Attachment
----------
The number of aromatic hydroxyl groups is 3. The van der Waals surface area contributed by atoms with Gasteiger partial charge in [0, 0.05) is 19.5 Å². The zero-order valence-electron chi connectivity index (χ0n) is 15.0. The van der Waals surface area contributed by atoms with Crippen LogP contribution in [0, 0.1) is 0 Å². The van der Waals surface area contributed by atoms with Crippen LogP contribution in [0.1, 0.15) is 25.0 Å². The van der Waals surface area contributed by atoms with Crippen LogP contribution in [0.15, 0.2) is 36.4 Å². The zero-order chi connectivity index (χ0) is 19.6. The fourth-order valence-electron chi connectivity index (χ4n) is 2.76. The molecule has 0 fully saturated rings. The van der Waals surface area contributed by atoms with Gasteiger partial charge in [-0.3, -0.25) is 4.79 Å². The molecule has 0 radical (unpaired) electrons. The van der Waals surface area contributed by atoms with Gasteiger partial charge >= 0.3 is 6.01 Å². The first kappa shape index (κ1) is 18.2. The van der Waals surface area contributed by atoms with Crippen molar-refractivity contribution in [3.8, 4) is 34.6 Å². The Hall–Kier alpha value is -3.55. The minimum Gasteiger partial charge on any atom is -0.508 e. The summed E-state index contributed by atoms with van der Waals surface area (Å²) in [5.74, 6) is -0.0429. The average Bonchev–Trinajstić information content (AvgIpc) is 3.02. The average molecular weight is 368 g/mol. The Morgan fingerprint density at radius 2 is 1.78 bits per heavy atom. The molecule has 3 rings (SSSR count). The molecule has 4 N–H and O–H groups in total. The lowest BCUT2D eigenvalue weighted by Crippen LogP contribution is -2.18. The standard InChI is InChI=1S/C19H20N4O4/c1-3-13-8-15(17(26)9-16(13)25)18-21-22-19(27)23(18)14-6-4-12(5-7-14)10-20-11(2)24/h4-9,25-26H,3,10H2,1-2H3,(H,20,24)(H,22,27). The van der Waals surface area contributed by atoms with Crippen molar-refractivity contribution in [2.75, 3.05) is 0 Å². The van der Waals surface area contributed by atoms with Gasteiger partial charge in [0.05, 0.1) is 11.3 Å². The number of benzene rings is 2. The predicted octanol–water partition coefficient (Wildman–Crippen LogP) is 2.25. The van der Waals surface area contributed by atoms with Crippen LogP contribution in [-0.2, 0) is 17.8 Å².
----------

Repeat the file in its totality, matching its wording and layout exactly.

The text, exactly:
The number of aromatic hydroxyl groups is 3. The van der Waals surface area contributed by atoms with Gasteiger partial charge in [0, 0.05) is 19.5 Å². The zero-order valence-electron chi connectivity index (χ0n) is 15.0. The van der Waals surface area contributed by atoms with Crippen LogP contribution in [0, 0.1) is 0 Å². The van der Waals surface area contributed by atoms with Crippen LogP contribution in [0.1, 0.15) is 25.0 Å². The van der Waals surface area contributed by atoms with Crippen LogP contribution in [0.15, 0.2) is 36.4 Å². The zero-order chi connectivity index (χ0) is 19.6. The fourth-order valence-electron chi connectivity index (χ4n) is 2.76. The molecule has 0 fully saturated rings. The van der Waals surface area contributed by atoms with Gasteiger partial charge in [-0.3, -0.25) is 4.79 Å². The molecule has 0 radical (unpaired) electrons. The van der Waals surface area contributed by atoms with Gasteiger partial charge >= 0.3 is 6.01 Å². The first kappa shape index (κ1) is 18.2. The van der Waals surface area contributed by atoms with Crippen molar-refractivity contribution in [3.8, 4) is 34.6 Å². The Hall–Kier alpha value is -3.55. The minimum Gasteiger partial charge on any atom is -0.508 e. The summed E-state index contributed by atoms with van der Waals surface area (Å²) in [5.74, 6) is -0.0429. The average Bonchev–Trinajstić information content (AvgIpc) is 3.02. The average molecular weight is 368 g/mol. The Morgan fingerprint density at radius 2 is 1.78 bits per heavy atom. The molecule has 3 rings (SSSR count). The molecule has 4 N–H and O–H groups in total. The lowest BCUT2D eigenvalue weighted by Crippen LogP contribution is -2.18. The standard InChI is InChI=1S/C19H20N4O4/c1-3-13-8-15(17(26)9-16(13)25)18-21-22-19(27)23(18)14-6-4-12(5-7-14)10-20-11(2)24/h4-9,25-26H,3,10H2,1-2H3,(H,20,24)(H,22,27). The van der Waals surface area contributed by atoms with Crippen molar-refractivity contribution in [2.75, 3.05) is 0 Å². The van der Waals surface area contributed by atoms with Gasteiger partial charge in [0.05, 0.1) is 11.3 Å². The number of benzene rings is 2. The predicted octanol–water partition coefficient (Wildman–Crippen LogP) is 2.25. The van der Waals surface area contributed by atoms with Crippen LogP contribution in [-0.2, 0) is 17.8 Å².